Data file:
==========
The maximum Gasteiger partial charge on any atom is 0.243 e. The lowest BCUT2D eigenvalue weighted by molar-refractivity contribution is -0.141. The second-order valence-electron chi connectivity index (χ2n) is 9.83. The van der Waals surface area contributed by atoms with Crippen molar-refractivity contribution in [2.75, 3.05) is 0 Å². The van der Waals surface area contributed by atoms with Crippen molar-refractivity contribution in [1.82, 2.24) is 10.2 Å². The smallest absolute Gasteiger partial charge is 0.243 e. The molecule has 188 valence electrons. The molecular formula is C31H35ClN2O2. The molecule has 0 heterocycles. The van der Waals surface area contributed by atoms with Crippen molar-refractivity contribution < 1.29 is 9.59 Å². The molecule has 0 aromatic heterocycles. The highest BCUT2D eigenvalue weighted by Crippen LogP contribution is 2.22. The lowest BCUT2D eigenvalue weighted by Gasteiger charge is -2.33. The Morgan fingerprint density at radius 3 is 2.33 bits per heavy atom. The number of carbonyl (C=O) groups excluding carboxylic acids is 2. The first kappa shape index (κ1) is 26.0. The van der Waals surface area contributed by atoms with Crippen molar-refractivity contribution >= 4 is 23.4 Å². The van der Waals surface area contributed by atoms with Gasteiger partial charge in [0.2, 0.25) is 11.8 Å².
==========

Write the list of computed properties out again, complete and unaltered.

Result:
The maximum Gasteiger partial charge on any atom is 0.243 e. The lowest BCUT2D eigenvalue weighted by molar-refractivity contribution is -0.141. The second-order valence-electron chi connectivity index (χ2n) is 9.83. The van der Waals surface area contributed by atoms with Crippen molar-refractivity contribution in [2.75, 3.05) is 0 Å². The van der Waals surface area contributed by atoms with Crippen molar-refractivity contribution in [1.82, 2.24) is 10.2 Å². The smallest absolute Gasteiger partial charge is 0.243 e. The molecule has 188 valence electrons. The molecular formula is C31H35ClN2O2. The molecule has 0 heterocycles. The van der Waals surface area contributed by atoms with Crippen molar-refractivity contribution < 1.29 is 9.59 Å². The molecule has 0 aromatic heterocycles. The highest BCUT2D eigenvalue weighted by Crippen LogP contribution is 2.22. The lowest BCUT2D eigenvalue weighted by Gasteiger charge is -2.33. The Morgan fingerprint density at radius 3 is 2.33 bits per heavy atom. The number of carbonyl (C=O) groups excluding carboxylic acids is 2. The first kappa shape index (κ1) is 26.0. The van der Waals surface area contributed by atoms with Crippen molar-refractivity contribution >= 4 is 23.4 Å². The van der Waals surface area contributed by atoms with Gasteiger partial charge in [0.2, 0.25) is 11.8 Å².